Sunday, September 17, 2023

The Best Way to Shed Worry

One delightful feature in most senior communities is the easy access to a variety of activities. Without needing to leave the building, residents can participate in various leisure-time opportunities. In my community, there's everything from exercise sessions to lectures, movies to games, discussions and interest groups all under the same roof. 

My favorite is art. A talented artist, Everett, who works fulltime in our food and beverage division, leads afternoon art sessions twice a month on his day off. Anywhere from four to ten people participate, and the art studio gets really quiet for sixty-to-ninety minutes as we concentrate on what we're doing under his guidance. We chat very little as we draw or paint--which, oddly, is one thing that makes it so fun. It is relaxing to be concentrating on the matter in hand--a brush or stick of charcoal.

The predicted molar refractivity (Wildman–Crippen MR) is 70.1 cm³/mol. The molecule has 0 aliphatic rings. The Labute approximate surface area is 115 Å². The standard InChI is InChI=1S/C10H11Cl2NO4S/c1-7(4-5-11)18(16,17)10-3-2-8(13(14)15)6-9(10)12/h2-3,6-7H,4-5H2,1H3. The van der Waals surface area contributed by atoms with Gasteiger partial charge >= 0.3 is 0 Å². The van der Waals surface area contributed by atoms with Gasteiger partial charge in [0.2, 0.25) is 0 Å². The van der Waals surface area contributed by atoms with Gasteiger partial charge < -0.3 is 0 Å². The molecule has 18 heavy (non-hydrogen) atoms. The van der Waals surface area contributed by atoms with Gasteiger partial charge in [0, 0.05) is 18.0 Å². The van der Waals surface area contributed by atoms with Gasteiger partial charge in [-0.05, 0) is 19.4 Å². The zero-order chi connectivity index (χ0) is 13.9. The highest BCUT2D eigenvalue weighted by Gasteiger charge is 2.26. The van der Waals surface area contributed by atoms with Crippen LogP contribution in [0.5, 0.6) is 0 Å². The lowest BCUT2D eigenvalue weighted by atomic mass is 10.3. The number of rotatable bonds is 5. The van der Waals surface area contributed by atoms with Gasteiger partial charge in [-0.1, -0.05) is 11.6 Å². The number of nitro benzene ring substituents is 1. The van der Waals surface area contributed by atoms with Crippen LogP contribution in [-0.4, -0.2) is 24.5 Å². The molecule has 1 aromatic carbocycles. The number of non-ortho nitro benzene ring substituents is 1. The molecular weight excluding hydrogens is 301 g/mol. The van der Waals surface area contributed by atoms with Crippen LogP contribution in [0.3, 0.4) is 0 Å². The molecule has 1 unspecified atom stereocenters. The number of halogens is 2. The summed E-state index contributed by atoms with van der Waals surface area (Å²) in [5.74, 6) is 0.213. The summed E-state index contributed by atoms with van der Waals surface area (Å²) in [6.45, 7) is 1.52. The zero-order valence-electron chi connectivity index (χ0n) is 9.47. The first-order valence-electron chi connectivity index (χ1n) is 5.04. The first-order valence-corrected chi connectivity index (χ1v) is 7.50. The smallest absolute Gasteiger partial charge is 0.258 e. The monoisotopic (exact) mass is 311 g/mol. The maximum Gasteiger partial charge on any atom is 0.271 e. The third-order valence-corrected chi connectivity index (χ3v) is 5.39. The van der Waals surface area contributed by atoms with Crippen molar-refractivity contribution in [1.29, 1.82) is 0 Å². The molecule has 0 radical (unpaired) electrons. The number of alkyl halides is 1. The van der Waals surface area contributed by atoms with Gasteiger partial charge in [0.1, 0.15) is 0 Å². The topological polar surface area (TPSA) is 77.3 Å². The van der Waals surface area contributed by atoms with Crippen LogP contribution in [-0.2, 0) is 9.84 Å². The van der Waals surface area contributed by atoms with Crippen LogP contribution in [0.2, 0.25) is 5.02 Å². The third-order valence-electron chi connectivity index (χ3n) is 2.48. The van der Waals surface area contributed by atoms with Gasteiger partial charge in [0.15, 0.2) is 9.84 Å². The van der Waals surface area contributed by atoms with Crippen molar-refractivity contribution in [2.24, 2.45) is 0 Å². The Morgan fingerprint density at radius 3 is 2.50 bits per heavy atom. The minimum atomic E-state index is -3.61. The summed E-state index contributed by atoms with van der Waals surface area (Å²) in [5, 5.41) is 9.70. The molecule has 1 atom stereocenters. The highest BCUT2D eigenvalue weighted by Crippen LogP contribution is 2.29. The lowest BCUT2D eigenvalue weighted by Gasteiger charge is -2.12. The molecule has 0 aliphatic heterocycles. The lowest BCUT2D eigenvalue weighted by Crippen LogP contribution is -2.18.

A few months ago, Everett introduced acrylics to us. For those of us new to the medium, the transition was challenging. The photos here show just one project in which we got to choose whatever photo we liked from a stack of colored landscapes and replicate the subject and color values with only the three primary colors plus black and white. What a challenge it was.

Whenever I take part in 60-90 minutes of this kind of dabbling under Everett's encouraging eye, I love the end result: how I feel.  I wash my hands and walk back to my apartment, noticeably refreshed and even walking with a lighter step.  I am unable to think about anything else while painting, and when the medium itself is new, it's like a vacation from all the thoughts typically whirling in my head. I rarely keep the result (i.e. painting/drawing) of the art session, but I keep its residual  effect for the rest of the day. The project keeps me fully engaged, and I love it. 

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